• Swimming pools – chlorine and salt can both cause dryness
  • Repeated “wet-dry” cycle – e.g. repetitive hand-washing or taking multiple showers on the same day

Eczema tends to run in families and often accompanies other allergic conditions including asthma and hay fever.
The Australasian Society of Clinical Immunology and Allergy has performed studies that show how many people with eczema already have hay fever, dust mite allergy or food allergy.
About 30% of infants with eczema, who have a family history of allergy will develop a food allergy, while up to 40% develop asthma and/or allergic rhinitis.

How can I prevent atopic eczema?

The best prevention is to keep your skin care routine simple so try to

  • Avoid triggers where possible.
  • Apply moisturiser all over the body once to twice per day. Lather heavily on eczema patches.
  • Avoid scrubbing with a loofah
  • Use a soap-free wash in the shower or a bath oil in the bath, for instance Cetaphil, Eucerin or QV. Ask your chemist.
  • Limit bathing to a maximum of once per day and keep them short (<3 minutes) where possible and keep as lukewarm as possible.

What are the best tips for treatment of atopic dermatitis?

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Use medication as directed. Always apply creams or ointments exactly as prescribed by your doctor, as soon as the eczema is present.Under-treatment of eczema can mean the eczema persists longer.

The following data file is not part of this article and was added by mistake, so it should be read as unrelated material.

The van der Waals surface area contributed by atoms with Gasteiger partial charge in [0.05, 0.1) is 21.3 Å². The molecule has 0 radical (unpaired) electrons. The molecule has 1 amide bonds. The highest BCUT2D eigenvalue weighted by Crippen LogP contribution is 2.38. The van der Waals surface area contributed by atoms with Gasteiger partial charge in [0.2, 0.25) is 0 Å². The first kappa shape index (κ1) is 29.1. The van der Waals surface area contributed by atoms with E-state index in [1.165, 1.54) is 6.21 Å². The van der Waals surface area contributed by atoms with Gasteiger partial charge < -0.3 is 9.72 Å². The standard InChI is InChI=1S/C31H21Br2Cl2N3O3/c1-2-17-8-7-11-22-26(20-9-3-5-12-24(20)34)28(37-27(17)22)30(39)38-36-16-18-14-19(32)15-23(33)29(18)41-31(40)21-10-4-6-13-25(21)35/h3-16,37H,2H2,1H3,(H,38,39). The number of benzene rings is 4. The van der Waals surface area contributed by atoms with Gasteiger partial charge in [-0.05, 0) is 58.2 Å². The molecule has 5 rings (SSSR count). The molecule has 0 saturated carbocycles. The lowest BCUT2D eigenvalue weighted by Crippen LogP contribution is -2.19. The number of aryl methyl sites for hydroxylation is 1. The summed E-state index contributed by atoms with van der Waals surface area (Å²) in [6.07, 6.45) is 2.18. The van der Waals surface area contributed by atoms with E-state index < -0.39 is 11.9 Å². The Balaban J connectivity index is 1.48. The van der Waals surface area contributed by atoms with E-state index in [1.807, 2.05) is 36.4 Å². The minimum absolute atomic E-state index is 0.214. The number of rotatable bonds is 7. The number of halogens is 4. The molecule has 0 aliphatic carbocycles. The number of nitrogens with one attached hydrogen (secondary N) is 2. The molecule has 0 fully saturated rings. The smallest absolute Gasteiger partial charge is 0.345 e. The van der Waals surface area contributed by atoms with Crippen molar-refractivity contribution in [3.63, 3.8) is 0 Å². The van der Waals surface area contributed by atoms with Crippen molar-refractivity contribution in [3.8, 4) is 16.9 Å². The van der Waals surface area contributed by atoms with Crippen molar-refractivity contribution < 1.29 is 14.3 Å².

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Shower thoughtfully. After your shower/bath, do not rub dry with a towel, pat instead.
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Seal in the hydrated skin, with moisturiser within three minutes of getting out of shower.
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If applying moisturiser before a topical steroid, wait 15-30 minutes between applications.
Otherwise, apply the moisturiser over the top of the steroid (not underneath it).
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Avoid known food allergens where possible. Common allergens include milk, eggs, nuts, soya and wheat.
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Consider probiotics, which many patients are increasingly using to help in the fight against eczema.
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Think “the greasier the better”. Generally, the greasier the better the moisturiser, but patient preference is important. Greasy moisturisers can be highly effective on bare legs but may be uncomfortable under stockings or in the bra area whereas lighter moisturisers, in lotions for example, stain less and may be more comfortable.